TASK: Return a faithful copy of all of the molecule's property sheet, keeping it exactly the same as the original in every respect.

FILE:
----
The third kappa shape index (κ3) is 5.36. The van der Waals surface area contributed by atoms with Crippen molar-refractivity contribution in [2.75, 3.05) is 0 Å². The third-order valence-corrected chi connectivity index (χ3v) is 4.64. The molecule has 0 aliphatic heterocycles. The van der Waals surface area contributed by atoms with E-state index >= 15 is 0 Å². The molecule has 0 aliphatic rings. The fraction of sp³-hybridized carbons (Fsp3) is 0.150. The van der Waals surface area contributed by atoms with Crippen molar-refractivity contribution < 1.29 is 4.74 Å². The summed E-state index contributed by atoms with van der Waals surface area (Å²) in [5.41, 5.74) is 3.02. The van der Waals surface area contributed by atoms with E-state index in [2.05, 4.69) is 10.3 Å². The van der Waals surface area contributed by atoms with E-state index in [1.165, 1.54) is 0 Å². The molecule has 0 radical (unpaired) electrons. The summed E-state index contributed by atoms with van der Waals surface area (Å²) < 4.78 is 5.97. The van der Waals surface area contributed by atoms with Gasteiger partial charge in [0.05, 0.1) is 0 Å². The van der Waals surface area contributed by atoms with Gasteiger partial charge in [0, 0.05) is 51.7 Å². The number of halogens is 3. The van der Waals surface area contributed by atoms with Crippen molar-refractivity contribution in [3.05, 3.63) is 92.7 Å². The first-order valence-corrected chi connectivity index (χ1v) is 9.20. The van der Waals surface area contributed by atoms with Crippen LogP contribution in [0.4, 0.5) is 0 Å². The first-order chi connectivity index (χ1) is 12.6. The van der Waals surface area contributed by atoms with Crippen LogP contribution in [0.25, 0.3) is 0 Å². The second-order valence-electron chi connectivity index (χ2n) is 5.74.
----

The third kappa shape index (κ3) is 5.36. The van der Waals surface area contributed by atoms with Crippen molar-refractivity contribution in [2.75, 3.05) is 0 Å². The third-order valence-corrected chi connectivity index (χ3v) is 4.64. The molecule has 0 aliphatic heterocycles. The van der Waals surface area contributed by atoms with E-state index >= 15 is 0 Å². The molecule has 0 aliphatic rings. The fraction of sp³-hybridized carbons (Fsp3) is 0.150. The van der Waals surface area contributed by atoms with Crippen molar-refractivity contribution < 1.29 is 4.74 Å². The summed E-state index contributed by atoms with van der Waals surface area (Å²) in [5.41, 5.74) is 3.02. The van der Waals surface area contributed by atoms with E-state index in [2.05, 4.69) is 10.3 Å². The van der Waals surface area contributed by atoms with E-state index in [1.165, 1.54) is 0 Å². The molecule has 0 radical (unpaired) electrons. The summed E-state index contributed by atoms with van der Waals surface area (Å²) < 4.78 is 5.97. The van der Waals surface area contributed by atoms with Gasteiger partial charge in [0.05, 0.1) is 0 Å². The van der Waals surface area contributed by atoms with Gasteiger partial charge in [0, 0.05) is 51.7 Å². The number of halogens is 3. The van der Waals surface area contributed by atoms with Crippen molar-refractivity contribution in [3.05, 3.63) is 92.7 Å². The first-order valence-corrected chi connectivity index (χ1v) is 9.20. The van der Waals surface area contributed by atoms with Crippen LogP contribution in [0.4, 0.5) is 0 Å². The first-order chi connectivity index (χ1) is 12.6. The van der Waals surface area contributed by atoms with Crippen LogP contribution in [0.25, 0.3) is 0 Å². The second-order valence-electron chi connectivity index (χ2n) is 5.74.